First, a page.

LONDON, J. (2012). Hearing in time: psychological aspects of music meter. (2nd ed.). New York: Oxford University Press.

Comments: This work provides the foundational theory defining my meter selection criteria for various values of G and D.

 

** I would appreciate a suggestion for relevant experimental articles for their designs/paradigms. **

– S P G

Research question/background

There is one rhythmic phrase that is nearly ubiquitous across a large and diverse repertoire of Brazilian samba music. It consists of nine attacks in a cycle of sixteen. Theoretically, the rhythm can be conceptualized as a hyperdiatonic rhythm (cf. Clough 1991): it is both maximally even and prime-generated (c=16, d=9, g=7). If two attacks are removed from where the rhythm ‘clumps’, that is, if the ‘semi-tones’ of the hyperdiatonic rhythm are undone such that every interval is either 2 or 3 sixteenths, then a hyperpentatonic rhythm obtains: the complement of the original rhythm and also maximally even and prime-generated. This second rhythm can also be conceptualized as describing a non-isochronous meter, where the faster pulse stream consists of straight sixteenth notes, and the slow consists of a mixture of 5 eighths and 2 dotted eighths. The metric relationship between these two pulse layers can be described, for example, in one rotation, as 2232223. Music theorists are interested in these scales or rhythms—or even metric descriptions—because they feature unique properties. One of these is that they are just as stable (or just as unstable) in any of the other domains produced by even division of the aggregate (c=16). The ‘problem’ with c=16 is that there is only one domain where even division results: multiples of two, or 2-generation, or g=2. However, 3-generation will yield a maximally even rhythm, which like the hyperpentatonic, can also be interpreted as a meter between two pulses, one isochronous and the other non-isochronous.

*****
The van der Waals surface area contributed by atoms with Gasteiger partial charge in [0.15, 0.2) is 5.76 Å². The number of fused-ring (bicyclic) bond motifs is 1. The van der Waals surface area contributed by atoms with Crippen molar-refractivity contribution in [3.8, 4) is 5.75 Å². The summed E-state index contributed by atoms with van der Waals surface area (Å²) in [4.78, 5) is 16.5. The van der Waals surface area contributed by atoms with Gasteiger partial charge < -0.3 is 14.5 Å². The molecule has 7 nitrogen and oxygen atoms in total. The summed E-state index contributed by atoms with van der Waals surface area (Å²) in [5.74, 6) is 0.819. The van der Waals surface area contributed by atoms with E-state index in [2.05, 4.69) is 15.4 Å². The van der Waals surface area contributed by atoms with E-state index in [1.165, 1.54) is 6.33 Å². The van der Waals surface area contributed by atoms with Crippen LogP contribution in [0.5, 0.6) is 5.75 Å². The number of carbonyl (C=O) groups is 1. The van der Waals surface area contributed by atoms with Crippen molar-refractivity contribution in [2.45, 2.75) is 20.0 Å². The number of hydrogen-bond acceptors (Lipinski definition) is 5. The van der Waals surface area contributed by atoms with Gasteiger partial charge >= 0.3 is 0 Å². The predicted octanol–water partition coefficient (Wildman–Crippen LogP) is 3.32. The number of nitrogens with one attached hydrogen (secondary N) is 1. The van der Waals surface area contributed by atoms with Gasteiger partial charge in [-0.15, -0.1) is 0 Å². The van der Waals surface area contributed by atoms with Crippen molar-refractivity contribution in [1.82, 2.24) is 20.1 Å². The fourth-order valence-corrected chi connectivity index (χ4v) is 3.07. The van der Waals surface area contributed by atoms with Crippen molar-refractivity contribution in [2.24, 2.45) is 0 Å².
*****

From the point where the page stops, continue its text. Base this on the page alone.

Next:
The question: if theory suggests that a hyperdiatonic rhythm such as the one described will be multi-stabile (or unstable) across several meters due to its special properties, does this empirically appear to be the case? If, for example, the rhythm is played in various metric contexts (just pulses, for simplicity, and for starters), is the rhythm always just as clear, or more/less clear? Does the listener assume one to be more ‘natural’ or ‘simple’ or ‘obvious’ than the other? And so on.

-S P G